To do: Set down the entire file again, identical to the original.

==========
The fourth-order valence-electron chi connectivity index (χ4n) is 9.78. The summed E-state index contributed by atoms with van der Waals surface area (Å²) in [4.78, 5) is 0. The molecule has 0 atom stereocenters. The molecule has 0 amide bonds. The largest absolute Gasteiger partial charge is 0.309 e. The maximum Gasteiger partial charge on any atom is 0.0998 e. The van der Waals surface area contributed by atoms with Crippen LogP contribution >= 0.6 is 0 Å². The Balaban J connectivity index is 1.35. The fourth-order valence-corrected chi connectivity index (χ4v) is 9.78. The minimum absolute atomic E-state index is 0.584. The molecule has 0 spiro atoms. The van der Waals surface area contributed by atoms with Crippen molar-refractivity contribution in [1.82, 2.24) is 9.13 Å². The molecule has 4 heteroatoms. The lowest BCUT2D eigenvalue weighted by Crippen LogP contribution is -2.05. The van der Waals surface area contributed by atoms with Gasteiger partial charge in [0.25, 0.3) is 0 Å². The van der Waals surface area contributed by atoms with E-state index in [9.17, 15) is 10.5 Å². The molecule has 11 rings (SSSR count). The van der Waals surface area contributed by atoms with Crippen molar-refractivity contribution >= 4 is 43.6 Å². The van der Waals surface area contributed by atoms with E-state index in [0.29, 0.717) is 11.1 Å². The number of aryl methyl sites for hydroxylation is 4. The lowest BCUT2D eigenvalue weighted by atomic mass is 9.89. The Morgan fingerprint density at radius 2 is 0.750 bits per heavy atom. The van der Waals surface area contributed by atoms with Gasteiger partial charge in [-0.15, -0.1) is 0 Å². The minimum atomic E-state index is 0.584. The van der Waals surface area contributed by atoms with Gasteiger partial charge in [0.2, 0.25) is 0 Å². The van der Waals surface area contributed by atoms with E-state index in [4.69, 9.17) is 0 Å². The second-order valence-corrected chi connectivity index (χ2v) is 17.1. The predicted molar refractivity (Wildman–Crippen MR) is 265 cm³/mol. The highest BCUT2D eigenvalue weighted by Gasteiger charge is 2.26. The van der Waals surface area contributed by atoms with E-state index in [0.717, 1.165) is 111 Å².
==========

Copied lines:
The fourth-order valence-electron chi connectivity index (χ4n) is 9.78. The summed E-state index contributed by atoms with van der Waals surface area (Å²) in [4.78, 5) is 0. The molecule has 0 atom stereocenters. The molecule has 0 amide bonds. The largest absolute Gasteiger partial charge is 0.309 e. The maximum Gasteiger partial charge on any atom is 0.0998 e. The van der Waals surface area contributed by atoms with Crippen LogP contribution >= 0.6 is 0 Å². The Balaban J connectivity index is 1.35. The fourth-order valence-corrected chi connectivity index (χ4v) is 9.78. The minimum absolute atomic E-state index is 0.584. The molecule has 0 spiro atoms. The van der Waals surface area contributed by atoms with Crippen molar-refractivity contribution in [1.82, 2.24) is 9.13 Å². The molecule has 4 heteroatoms. The lowest BCUT2D eigenvalue weighted by Crippen LogP contribution is -2.05. The van der Waals surface area contributed by atoms with Gasteiger partial charge in [0.25, 0.3) is 0 Å². The van der Waals surface area contributed by atoms with E-state index in [9.17, 15) is 10.5 Å². The molecule has 11 rings (SSSR count). The van der Waals surface area contributed by atoms with Crippen molar-refractivity contribution >= 4 is 43.6 Å². The van der Waals surface area contributed by atoms with E-state index in [0.29, 0.717) is 11.1 Å². The number of aryl methyl sites for hydroxylation is 4. The lowest BCUT2D eigenvalue weighted by atomic mass is 9.89. The Morgan fingerprint density at radius 2 is 0.750 bits per heavy atom. The van der Waals surface area contributed by atoms with Gasteiger partial charge in [-0.15, -0.1) is 0 Å². The minimum atomic E-state index is 0.584. The van der Waals surface area contributed by atoms with Gasteiger partial charge in [0.2, 0.25) is 0 Å². The van der Waals surface area contributed by atoms with E-state index in [4.69, 9.17) is 0 Å². The second-order valence-corrected chi connectivity index (χ2v) is 17.1. The predicted molar refractivity (Wildman–Crippen MR) is 265 cm³/mol. The highest BCUT2D eigenvalue weighted by Gasteiger charge is 2.26. The van der Waals surface area contributed by atoms with E-state index in [0.717, 1.165) is 111 Å².